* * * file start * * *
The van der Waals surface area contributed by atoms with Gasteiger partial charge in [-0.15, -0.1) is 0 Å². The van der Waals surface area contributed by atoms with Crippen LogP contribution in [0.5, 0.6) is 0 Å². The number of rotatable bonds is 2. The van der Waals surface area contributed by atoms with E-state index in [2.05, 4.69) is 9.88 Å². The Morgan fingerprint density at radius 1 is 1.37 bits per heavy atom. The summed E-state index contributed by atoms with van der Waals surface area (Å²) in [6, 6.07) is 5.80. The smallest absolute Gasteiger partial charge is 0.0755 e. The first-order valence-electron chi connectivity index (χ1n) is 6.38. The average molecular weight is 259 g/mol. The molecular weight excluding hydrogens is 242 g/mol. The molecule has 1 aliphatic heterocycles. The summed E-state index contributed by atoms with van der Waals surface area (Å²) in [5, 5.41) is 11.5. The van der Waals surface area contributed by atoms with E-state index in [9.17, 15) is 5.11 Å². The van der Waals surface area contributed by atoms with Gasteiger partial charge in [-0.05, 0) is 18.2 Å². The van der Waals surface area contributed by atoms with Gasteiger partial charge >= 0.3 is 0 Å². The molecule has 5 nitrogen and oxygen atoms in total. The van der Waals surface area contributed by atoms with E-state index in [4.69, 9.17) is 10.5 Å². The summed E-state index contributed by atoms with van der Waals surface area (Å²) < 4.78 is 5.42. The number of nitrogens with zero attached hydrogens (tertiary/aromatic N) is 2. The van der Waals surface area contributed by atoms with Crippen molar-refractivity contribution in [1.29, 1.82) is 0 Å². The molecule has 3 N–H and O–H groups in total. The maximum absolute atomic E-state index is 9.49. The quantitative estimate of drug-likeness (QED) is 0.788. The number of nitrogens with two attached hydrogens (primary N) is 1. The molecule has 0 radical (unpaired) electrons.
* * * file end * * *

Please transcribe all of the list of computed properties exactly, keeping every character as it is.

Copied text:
The van der Waals surface area contributed by atoms with Gasteiger partial charge in [-0.15, -0.1) is 0 Å². The van der Waals surface area contributed by atoms with Crippen LogP contribution in [0.5, 0.6) is 0 Å². The number of rotatable bonds is 2. The van der Waals surface area contributed by atoms with E-state index in [2.05, 4.69) is 9.88 Å². The Morgan fingerprint density at radius 1 is 1.37 bits per heavy atom. The summed E-state index contributed by atoms with van der Waals surface area (Å²) in [6, 6.07) is 5.80. The smallest absolute Gasteiger partial charge is 0.0755 e. The first-order valence-electron chi connectivity index (χ1n) is 6.38. The average molecular weight is 259 g/mol. The molecular weight excluding hydrogens is 242 g/mol. The molecule has 1 aliphatic heterocycles. The summed E-state index contributed by atoms with van der Waals surface area (Å²) in [5, 5.41) is 11.5. The van der Waals surface area contributed by atoms with E-state index in [9.17, 15) is 5.11 Å². The van der Waals surface area contributed by atoms with Gasteiger partial charge in [-0.05, 0) is 18.2 Å². The van der Waals surface area contributed by atoms with Gasteiger partial charge >= 0.3 is 0 Å². The molecule has 5 nitrogen and oxygen atoms in total. The van der Waals surface area contributed by atoms with E-state index in [4.69, 9.17) is 10.5 Å². The summed E-state index contributed by atoms with van der Waals surface area (Å²) < 4.78 is 5.42. The number of nitrogens with zero attached hydrogens (tertiary/aromatic N) is 2. The van der Waals surface area contributed by atoms with Crippen molar-refractivity contribution in [1.29, 1.82) is 0 Å². The molecule has 3 N–H and O–H groups in total. The maximum absolute atomic E-state index is 9.49. The quantitative estimate of drug-likeness (QED) is 0.788. The number of nitrogens with two attached hydrogens (primary N) is 1. The molecule has 0 radical (unpaired) electrons.